Topic of the Week: December 7-11, 2009
It’s something most people have in common: Family. No matter where you grew up, an only child in a penthouse on Manhattan’s Park Avenue, the middle of five on a cattle ranch in Texas, or the only surviving sibling from the mean streets of south-central Los Angeles, you had a family around you. Some of the finest literature of the ages have family dynamics as a central theme. This week in LitChat we’ll be discussing Family Dynamics in Literature through the ages.
Joining us on Friday, December 11th is Hyatt Bass, whose debut novel, The Embers, was released in June 2009. The Aschers were once the perfect American family, successful parents with a talented son and lovely daughter; a portrait painted in celebrity colors with trust-funded brushstrokes. A posh apartment in Manhattan and a weekend home in the Berkshires can’t keep the edges of the portrait from singeing early in the story. Adultery, betrayal, and finally the death of a child fan the flames, leading to a fiery conclusion that destroys the family, scattering ashes across the remaining Aschers.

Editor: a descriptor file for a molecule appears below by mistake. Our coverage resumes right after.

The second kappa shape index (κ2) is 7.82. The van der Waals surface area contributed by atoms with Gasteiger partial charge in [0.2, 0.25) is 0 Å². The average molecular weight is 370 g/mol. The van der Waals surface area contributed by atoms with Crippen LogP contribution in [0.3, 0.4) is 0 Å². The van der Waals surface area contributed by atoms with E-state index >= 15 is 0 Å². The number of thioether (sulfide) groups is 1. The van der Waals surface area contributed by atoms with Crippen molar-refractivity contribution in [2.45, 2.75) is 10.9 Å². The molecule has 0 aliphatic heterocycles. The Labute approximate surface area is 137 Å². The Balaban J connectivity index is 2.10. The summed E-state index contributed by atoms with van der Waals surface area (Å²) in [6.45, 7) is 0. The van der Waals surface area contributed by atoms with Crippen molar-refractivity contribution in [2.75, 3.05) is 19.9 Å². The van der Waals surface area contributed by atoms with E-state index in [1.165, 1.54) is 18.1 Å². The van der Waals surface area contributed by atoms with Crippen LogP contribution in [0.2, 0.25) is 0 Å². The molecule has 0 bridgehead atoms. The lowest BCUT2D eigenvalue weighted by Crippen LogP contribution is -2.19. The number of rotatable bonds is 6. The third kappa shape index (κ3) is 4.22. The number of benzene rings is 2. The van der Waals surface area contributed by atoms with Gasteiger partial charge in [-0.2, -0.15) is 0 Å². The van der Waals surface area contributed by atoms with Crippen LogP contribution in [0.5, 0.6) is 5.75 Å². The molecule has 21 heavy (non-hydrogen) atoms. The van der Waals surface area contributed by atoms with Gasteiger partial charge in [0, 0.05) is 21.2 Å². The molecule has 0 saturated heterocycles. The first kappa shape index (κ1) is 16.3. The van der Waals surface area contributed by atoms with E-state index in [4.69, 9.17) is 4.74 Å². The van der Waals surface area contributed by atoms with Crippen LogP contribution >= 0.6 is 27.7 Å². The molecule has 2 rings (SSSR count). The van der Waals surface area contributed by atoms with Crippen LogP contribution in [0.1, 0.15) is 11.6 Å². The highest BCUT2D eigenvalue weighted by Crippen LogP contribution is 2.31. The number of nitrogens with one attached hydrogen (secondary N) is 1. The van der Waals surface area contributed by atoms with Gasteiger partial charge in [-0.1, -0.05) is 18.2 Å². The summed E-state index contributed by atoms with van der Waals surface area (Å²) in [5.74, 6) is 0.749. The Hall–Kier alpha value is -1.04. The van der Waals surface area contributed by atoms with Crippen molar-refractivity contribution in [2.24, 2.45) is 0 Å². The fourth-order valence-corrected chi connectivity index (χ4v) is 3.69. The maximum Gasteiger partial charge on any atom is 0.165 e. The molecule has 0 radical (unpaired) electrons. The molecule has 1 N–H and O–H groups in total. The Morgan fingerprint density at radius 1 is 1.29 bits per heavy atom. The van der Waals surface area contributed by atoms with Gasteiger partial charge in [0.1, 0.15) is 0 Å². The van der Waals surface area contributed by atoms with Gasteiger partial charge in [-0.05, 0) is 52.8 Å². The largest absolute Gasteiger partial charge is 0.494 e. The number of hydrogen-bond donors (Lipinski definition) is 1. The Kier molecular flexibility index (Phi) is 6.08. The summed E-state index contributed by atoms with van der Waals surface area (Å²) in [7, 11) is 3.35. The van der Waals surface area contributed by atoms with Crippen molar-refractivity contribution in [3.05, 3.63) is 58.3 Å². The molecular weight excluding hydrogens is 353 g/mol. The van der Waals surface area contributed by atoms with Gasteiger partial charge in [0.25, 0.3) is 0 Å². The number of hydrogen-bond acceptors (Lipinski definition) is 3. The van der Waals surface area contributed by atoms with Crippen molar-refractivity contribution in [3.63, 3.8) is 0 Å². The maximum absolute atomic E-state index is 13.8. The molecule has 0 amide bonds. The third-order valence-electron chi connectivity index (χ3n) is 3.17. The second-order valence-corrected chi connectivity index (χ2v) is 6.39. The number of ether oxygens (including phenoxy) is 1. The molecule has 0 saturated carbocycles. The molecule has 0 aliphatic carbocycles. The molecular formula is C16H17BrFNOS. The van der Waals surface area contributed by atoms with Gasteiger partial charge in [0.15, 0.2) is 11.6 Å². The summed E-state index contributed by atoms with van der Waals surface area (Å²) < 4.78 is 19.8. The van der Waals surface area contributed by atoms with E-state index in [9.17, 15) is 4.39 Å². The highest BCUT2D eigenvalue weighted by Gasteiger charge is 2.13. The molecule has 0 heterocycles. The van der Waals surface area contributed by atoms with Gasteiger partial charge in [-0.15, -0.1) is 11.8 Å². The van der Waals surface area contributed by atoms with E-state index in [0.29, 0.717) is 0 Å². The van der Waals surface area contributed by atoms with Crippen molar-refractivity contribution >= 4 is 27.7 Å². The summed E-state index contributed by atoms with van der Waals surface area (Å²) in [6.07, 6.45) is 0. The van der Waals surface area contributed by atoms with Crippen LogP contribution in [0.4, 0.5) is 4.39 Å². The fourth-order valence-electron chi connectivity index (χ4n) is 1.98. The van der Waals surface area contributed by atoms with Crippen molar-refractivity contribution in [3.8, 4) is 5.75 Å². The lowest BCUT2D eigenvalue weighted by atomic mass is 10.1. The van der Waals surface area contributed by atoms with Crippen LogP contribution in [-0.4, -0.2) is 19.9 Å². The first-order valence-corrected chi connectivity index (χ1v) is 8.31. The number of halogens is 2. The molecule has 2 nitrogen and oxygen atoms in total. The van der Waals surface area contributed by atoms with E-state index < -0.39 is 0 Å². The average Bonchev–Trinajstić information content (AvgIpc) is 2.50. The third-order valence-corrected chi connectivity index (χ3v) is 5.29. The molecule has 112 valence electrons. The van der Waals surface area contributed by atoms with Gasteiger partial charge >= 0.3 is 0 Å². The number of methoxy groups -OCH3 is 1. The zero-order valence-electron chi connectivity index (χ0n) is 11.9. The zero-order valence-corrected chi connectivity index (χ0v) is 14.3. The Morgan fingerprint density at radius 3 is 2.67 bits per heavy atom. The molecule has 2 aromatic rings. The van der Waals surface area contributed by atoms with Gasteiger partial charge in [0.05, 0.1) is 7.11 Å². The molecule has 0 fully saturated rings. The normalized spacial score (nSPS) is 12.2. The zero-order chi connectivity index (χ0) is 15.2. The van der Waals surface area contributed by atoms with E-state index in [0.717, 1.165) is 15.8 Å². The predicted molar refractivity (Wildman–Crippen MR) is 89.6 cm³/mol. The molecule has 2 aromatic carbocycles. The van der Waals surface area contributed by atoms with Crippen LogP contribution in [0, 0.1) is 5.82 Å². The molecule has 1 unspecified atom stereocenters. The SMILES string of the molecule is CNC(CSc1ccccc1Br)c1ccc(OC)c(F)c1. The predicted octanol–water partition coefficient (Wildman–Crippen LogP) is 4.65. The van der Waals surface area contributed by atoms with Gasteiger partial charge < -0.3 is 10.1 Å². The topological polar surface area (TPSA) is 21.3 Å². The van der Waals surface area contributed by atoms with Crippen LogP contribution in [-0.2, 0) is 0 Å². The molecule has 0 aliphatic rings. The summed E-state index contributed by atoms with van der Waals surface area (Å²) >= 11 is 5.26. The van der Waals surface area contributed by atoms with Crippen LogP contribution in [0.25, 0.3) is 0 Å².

The Embers is Hyatt’s first novel. Her award-winning feature film, Seventy Five Degrees in July, released by Vanguard Cinema in June of 2006, marked Hyatt’s debut as a feature film director. She also wrote the screenplay and was a producer on the film. Prior to that, Hyatt wrote, directed, produced and edited the short film, Just Desert, in Los Angeles, where she worked as a production assistant on Sister Act, a camera assistant on Tombstone, and an assistant editor and camera assistant at Roger Corman’s infamous Concorde Films. Hyatt received her BA from Princeton University. She lives with her husband, Josh Klausner, and their two sons and two miniature schnauzers in New York City.
Follow Hyatt on Twitter: @HyattBass.